> Writing 1 GB
> bs time rate
> (bytes) (s) (MiB/s)
> 1 85.476 12.5619
> 2 33.016 32.5218
> 4 23.6675 45.3679
> 8 20.112 53.3881
> 16 18.76 57.2356
> 32 17.872 60.0795
> 64 17.636 60.8834
> 128 17.096 62.8064
> 256 17.188 62.4704
> 512 16.8482 63.7303
> 1024 57.6053 18.6396
> 2048 57.94 18.532
> 4096 17.016 63.1019
> 8192 16.604 64.6675
> 16384 16.452 65.2649
> 32768 17.132 62.6748
> 65536 16.256 66.052
> 131072 16.44 65.3127
> 262144 16.264 66.0194
> 524288 16.388 65.5199

The dips at 1024 & 2048 are strange, but not entirely unexpected.

> The good and problematic block sizes do not really coincide with the
> ones I observe with dd, but the odd behaviour is there. There are some
> magic block sizes {1,1024, 2048} which cause a drop in performance.
> Looking at vmstat output at the same time I see unexpected bi and the
> interrupt rate goes sky high.
>
> In my case it is the ahci driver handling the writes. Here is the vmstat
> trace belonging to the bs=1 write and I add some more observations below:

Yeah, every platform will have quirks.

> procs -----------memory---------- ---swap-- -----io---- -system--
> ----cpu----
> r b swpd free buff cache si so bi bo in cs us sy
> id wa
> 0 0 0 6379780 23820 112616 0 0 0 0 78 82 0 0
> 100 0
> 0 0 0 6379780 23820 112616 0 0 0 0 77 80 0 0
> 100 0
> 0 0 0 6379780 23820 112616 0 0 0 0 79 80 0 0
> 100 0
> 0 0 0 6379780 23820 112616 0 0 0 0 78 82 0 0
> 100 0
> 0 0 0 6379780 23820 112616 0 0 0 0 76 80 0 0
> 100 0
> 0 0 0 6379780 23820 112616 0 0 0 0 77 83 0 0
> 100 0
> 0 0 0 6379780 23820 112616 0 0 0 0 75 80 0 0
> 100 0
> 0 0 0 6379780 23820 112616 0 0 0 0 82 82 0 0
> 100 0
> 0 0 0 6379780 23820 112616 0 0 0 0 90 93 0 0
> 100 0
> 1 0 0 6376796 27132 112524 0 0 828 4 400 531 0 0
> 100 0
> 1 0 0 6346416 57496 112560 0 0 7590 0 2408 3877 5 0
> 92 3
> 1 0 0 6315788 88048 112580 0 0 7638 0 2435 3903 7 0
> 90 3
> 1 1 0 6284416 118548 112540 0 0 7624 0 2428 3903 6 0
> 91 3
> 1 0 0 6253168 148896 112564 0 0 7586 0 2403 3875 6 0
> 91 3
> 1 0 0 6221920 179284 112484 0 0 7596 0 2414 3884 5 0
> 93 2
> 1 0 0 6190672 209648 112540 0 0 7590 0 2417 3877 5 0
> 93 2
> 0 1 0 6160540 239796 112536 0 0 7540 0 6240 3851 6 0
> 76 18
> 0 1 0 6129540 269952 112584 0 0 7538 0 6255 3856 6 0
> 86 8
> 1 0 0 6098292 300116 112504 0 0 7540 0 6233 3853 5 0
> 89 6
> 1 0 0 6067540 330280 112552 0 0 7538 0 6196 3857 6 0
> 87 7
> 1 0 0 6036540 360452 112536 0 0 7542 0 6281 3868 5 0
> 89 6
> 1 0 0 6005540 390608 112464 0 0 7540 0 6268 3856 6 0
> 85 8
> 1 0 0 5974292 420788 112516 0 0 7542 0 6246 3865 6 0
> 86 7
> 1 0 0 5943416 450952 112444 0 0 7540 0 6253 3860 5 0
> 88 6
> 1 0 0 5912540 481128 112488 0 0 7546 0 6226 3861 6 0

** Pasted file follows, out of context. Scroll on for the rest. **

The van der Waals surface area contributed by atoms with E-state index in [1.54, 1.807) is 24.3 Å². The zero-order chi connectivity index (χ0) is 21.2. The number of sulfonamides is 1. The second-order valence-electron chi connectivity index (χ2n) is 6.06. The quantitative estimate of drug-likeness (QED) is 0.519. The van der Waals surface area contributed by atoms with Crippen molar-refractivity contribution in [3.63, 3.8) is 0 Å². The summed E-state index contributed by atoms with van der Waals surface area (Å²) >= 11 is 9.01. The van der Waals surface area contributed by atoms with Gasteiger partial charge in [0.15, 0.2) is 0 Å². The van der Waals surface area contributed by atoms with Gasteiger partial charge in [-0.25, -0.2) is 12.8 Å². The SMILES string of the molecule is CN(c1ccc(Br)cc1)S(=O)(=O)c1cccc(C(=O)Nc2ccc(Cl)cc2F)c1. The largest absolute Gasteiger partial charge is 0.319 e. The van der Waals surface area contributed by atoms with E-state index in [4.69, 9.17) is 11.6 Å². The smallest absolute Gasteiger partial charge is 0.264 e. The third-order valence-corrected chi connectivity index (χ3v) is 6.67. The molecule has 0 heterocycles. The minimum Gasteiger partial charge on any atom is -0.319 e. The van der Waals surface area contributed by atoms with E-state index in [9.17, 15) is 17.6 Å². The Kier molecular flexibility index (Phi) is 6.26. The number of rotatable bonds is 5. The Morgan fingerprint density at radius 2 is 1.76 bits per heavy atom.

> 86 7
> 1 0 0 5881292 511300 112472 0 0 7540 0 6225 3860 5 0
> 89 6
> 1 0 0 5850292 541456 112464 0 0 7538 0 6192 3858 6 0
> 86 7
> 0 2 0 5817664 570260 112516 0 0 7200 40706 5990 4820 6 0
> 81 13
> 0 2 0 5789268 597752 112472 0 0 6870 0 5775 5251 5 0
> 80 15
> 1 1 0 5760996 625164 112676 0 0 6854 8192 5795 5248 5 0
> 73 21
> 1 1 0 5732476 653232 112572 0 0 7014 8192 5285 5362 5 0
> 82 13
> 1 1 0 5704080 680924 112676 0 0 6922 0 2340 5290 3 0
> 92 5
> 1 1 0 5674504 709444 112540 0 0 7130 8192 2404 5469 5 0
> 71 24
> 1 1 0 5646184 737144 112484 0 0 6924 0 2320 5293 5 0
> 85 10
> 1 1 0 5617460 765004 112484 0 0 6966 8192 5844 5329 5 0
> 75 20
> 2 2 0 5588264 793288 112500 0 0 7068 8192 5313 5404 4 0
> 85 11
> 1 1 0 5559556 821084 112628 0 0 6948 0 2326 5309 8 0
> 78 14
> 1 1 0 5530468 849304 112476 0 0 7054 8192 2374 5395 5 0
> 75 20
> 1 1 0 5501892 876956 112464 0 0 6912 8192 2321 5285 5 0
> 85 10
> 0 2 0 5472936 905044 112584 0 0 7024 0 5889 5370 5 0
> 70 25
> 0 2 0 5444476 933096 112596 0 0 7010 8192 5874 5360 4 0
> 82 13
> 0 2 0 5415520 960924 112476 0 0 6960 0 5841 5323 6 0
> 70 24
> 1 1 0 5386580 989096 112696 0 0 7038 8192 5282 5384 6 0
> 69 25
> 2 2 0 5357624 1017164 112688 0 0 7016 0 2358 5362 4
> 0 89 7
> 1 1 0 5328428 1045280 112580 0 0 7028 8192 2356 5379 5
> 0 80 15
> 0 2 0 5296688 1072396 112540 0 0 6778 50068 2314 5194 0
> 0 99 1
> 0 2 0 5297044 1072396 112616 0 0 0 64520 317 176 0
> 0 75 24
> 0 2 0 5297044 1072396 112616 0 0 0 64520 310 175 0
> 0 77 23
> 0 2 0 5297044 1072396 112616 0 0 0 64520 300 161 0
> 0 85 15
> 0 2 0 5297052 1072396 112616 0 0 0 72204 317 180 0
> 0 77 22
> 0 2 0 5297052 1072396 112616 0 0 0 64520 307 170 0
> 0 84 16
> 0 1 0 5300540 1072396 112616 0 0 0 21310 309 203 0
> 0 98 2
> 1 0 0 6351440 52252 112680 0 0 54 25 688 343 1 1
> 63 35
> 1 0 0 6269720 133036 112600 0 0 0 0 575 88 7 0
> 93 0
> 1 0 0 6186516 213812 112560 0 0 0 0 568 83 9 0
> 91 0
> 1 0 0 6103560 294588 112512 0 0 0 0 569 85 6 0
> 94 0
> 1 0 0 6020852 375428 112688 0 0 0 0 571 84 9 0
> 90 0
> 1 0 0 5937896 456244 112664 0 0 0 0 571 86 7 0
> 93 0
>
> Writing to /dev/sdb4 starts when there is a step in the interrupt
> column. As long as the interrupts are high there is bi related to this
> writing. After initial buffering there is a first write to the disk at
> 40MB/s averaged over 2 seconds. Then only a couple of 8MB/s writes and